6 Places Of Importance in Michigan

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  1. MICHIGAN CENTRAL DEPOT AND VICINITY
    (Washington St. and the harbor)
    This now abandoned structure was the third depot of the Michigan Central (Penn Central) RR. The original depot, built in the 1850’s, was located on the opposite side of the tracks.

It was in front of that depot that the funeral train bearing the body of Abraham Lincoln stopped at 8:25 A.M. on May 1, 1865. The train halted under a 35 foot memorial arch which had been constructed over the tracks. The arch bore sayings in honor of the president and was decorated with flap, evergreen boughs, and choice flowers.

The people of Michigan City were able to enter the funeral car to pay their last respects to the great man before the train continued on to Chicago and eventually Springfield, Illinois.

The second Michigan Central depot, located approximately at the site of the present depot, burned in 1914. A large freighthouse and handsome passenger depot built in 1856 by the Monon RR were a block further west across Franklin St. To the north, at the harbor on the east side of Franklin St., stood a large complex of engine repair shops, turntable, and roundhouse of the Michigan Central. Once a familiar landmark at the harbor, the engine repair shop building, built in 1851-52, was on the National Register of Historic Places until it was demolished in June, 1978.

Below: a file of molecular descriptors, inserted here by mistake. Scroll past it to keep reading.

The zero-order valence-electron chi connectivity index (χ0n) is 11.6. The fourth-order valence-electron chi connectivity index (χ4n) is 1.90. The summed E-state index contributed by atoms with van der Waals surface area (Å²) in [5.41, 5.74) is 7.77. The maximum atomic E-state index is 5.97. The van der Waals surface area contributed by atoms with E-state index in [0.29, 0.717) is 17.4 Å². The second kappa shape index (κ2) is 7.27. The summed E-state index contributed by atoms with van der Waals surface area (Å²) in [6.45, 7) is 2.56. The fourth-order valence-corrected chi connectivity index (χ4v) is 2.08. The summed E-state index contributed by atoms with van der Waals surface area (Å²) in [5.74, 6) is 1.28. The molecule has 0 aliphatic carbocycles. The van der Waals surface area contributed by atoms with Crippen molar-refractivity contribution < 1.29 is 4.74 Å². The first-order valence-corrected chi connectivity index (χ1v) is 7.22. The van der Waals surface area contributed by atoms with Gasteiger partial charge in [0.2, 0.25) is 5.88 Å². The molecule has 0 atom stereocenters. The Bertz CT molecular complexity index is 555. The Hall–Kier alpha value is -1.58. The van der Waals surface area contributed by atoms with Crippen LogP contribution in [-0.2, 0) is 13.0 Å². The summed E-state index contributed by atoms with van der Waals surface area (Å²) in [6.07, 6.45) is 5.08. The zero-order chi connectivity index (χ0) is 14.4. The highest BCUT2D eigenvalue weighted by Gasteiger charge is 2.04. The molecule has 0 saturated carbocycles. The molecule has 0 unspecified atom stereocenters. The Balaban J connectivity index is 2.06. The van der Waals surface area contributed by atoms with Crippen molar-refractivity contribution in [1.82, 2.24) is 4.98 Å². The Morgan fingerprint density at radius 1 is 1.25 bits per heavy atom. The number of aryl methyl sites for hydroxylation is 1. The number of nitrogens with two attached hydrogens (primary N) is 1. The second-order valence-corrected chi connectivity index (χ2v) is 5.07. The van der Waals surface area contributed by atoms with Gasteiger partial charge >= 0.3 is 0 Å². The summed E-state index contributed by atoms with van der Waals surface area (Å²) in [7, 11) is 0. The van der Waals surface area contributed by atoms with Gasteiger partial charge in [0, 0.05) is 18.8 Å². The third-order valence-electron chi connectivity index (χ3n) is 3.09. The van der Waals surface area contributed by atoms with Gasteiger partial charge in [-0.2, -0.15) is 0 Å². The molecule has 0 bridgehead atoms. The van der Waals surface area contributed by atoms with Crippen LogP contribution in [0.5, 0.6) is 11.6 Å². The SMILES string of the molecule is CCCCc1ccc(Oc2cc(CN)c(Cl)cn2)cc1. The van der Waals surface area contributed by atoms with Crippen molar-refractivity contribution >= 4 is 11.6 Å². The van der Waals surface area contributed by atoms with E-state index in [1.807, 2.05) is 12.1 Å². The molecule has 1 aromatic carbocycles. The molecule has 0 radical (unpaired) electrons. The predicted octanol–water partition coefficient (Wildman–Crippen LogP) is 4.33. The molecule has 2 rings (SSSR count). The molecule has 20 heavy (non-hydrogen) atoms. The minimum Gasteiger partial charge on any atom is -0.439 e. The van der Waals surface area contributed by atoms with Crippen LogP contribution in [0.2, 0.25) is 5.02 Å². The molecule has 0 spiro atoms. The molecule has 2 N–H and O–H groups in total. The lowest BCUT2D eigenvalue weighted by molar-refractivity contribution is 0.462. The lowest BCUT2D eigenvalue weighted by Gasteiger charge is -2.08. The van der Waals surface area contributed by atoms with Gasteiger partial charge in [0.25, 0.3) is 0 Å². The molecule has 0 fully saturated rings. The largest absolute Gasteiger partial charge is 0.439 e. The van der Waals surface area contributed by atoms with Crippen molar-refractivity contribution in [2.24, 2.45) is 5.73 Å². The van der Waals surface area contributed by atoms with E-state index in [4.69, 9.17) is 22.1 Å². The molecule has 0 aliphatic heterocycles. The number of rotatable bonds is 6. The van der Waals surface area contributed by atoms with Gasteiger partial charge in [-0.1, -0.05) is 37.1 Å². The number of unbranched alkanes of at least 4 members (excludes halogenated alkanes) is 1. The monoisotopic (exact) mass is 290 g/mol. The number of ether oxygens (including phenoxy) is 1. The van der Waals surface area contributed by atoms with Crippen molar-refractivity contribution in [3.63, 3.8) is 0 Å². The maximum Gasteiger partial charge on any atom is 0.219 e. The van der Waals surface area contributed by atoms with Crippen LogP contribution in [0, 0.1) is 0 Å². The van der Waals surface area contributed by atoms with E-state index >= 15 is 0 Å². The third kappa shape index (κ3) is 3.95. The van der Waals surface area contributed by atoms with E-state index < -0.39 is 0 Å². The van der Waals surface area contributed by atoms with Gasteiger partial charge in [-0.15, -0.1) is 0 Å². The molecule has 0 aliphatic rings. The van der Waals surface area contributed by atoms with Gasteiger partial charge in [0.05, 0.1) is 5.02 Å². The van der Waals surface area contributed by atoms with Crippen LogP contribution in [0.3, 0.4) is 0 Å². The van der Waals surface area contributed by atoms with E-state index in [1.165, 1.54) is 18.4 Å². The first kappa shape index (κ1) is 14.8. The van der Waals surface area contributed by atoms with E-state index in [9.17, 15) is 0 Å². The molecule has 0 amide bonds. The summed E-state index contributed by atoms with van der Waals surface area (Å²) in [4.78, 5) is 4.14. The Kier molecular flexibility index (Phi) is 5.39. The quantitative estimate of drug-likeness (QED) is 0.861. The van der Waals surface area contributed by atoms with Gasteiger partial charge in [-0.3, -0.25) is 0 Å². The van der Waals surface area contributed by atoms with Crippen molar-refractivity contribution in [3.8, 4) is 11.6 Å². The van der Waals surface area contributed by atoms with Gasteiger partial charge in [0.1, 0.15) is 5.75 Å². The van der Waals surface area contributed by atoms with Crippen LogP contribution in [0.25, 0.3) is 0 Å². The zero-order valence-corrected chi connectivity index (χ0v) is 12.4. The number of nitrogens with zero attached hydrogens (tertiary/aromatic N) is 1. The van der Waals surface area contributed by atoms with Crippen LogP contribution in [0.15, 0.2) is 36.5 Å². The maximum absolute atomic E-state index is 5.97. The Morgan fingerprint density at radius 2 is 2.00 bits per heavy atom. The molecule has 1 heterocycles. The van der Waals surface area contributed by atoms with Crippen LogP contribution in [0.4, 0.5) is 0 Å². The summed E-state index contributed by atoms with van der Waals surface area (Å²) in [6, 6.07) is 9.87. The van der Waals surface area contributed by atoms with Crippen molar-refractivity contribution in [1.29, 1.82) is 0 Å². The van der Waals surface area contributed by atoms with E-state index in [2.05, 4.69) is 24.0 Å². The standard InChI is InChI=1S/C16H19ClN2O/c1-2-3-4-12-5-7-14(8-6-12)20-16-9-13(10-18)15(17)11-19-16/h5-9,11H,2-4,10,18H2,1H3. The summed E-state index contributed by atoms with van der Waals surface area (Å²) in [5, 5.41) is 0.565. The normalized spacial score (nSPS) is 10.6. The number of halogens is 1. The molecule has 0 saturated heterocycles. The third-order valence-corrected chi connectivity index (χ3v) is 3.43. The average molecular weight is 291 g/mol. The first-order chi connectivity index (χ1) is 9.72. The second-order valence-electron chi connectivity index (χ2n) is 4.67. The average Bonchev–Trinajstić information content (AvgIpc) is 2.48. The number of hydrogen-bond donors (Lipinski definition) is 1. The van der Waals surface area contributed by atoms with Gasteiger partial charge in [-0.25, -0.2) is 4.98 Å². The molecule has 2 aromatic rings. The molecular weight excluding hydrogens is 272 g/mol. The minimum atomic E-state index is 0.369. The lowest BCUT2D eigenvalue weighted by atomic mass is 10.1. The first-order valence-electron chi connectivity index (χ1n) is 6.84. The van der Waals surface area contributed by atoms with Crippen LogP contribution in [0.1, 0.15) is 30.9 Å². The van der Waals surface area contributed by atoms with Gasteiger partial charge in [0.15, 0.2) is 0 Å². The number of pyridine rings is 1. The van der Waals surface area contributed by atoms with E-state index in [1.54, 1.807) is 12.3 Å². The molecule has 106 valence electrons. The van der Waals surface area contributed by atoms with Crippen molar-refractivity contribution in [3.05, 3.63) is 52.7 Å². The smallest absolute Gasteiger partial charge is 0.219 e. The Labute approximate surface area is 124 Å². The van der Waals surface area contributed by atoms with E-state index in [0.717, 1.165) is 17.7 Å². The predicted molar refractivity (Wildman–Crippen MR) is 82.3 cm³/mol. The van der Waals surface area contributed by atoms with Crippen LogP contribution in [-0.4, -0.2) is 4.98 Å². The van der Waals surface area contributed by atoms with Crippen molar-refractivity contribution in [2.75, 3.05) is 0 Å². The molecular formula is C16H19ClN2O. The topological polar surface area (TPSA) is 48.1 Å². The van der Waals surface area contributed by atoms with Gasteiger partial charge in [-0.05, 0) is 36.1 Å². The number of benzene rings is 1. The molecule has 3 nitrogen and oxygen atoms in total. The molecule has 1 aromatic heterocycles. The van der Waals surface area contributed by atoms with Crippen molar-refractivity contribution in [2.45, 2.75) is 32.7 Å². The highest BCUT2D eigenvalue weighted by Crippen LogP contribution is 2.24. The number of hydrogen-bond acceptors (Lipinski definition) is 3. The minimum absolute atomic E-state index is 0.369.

The railroads, along with the harbor, once played a major part in the economic activity of the town. Now only the tracks and the small depot remain as evidence of their prominence in our past.

The grain elevator at the harbor was built by Cargill, Inc., in 1956. For a time the company shipped out tens of thousands of tons of soybeans by large commercial ships. Grain ships, along with those transporting salt to be used on highways during the winter, were the last large commercial vessels to use the Michigan City harbor.

2. MICHIGAN ROAD MARKER AND TOWN SQUARE [To The Top]
(Michigan Blvd. and Washington St.)
The historical marker on the southeast corner near the courthouse commemorates the passage of the Michigan Road, which ran from Madison, Indiana, on the Ohio River, to Lake Michigan at Michigan City. It terminated at the corner of Michigan Blvd. and Wabash St., giving all the communities along the road access to the harbor. Completed in the mid 1830’s, the road was the main route north-south across the state.
The present LaPorte County Circuit Court Building stands on the north end of what once was the original Town Square. Set aside by Isaac C. Elston, the founding father of Michigan City, this square block was used as a park and as an open air market for various goods and farm produce. The square was later divided into lots and sold to help finance the purchase of part of Washington Park.
Important Buildings


3. MICHIGAN CITY PUBLIC LIBRARY [To The Top]
(E. 8th St., now the Blank Center for the Arts)
The former Michigan City Public Library on 8th St. was the result of a $5,000 bequest in the will of George Ames. Quickly, prominent citizens organized a committee to establish a library. The building was finished in 1897, one-third of the cost being paid for by John H. Barker.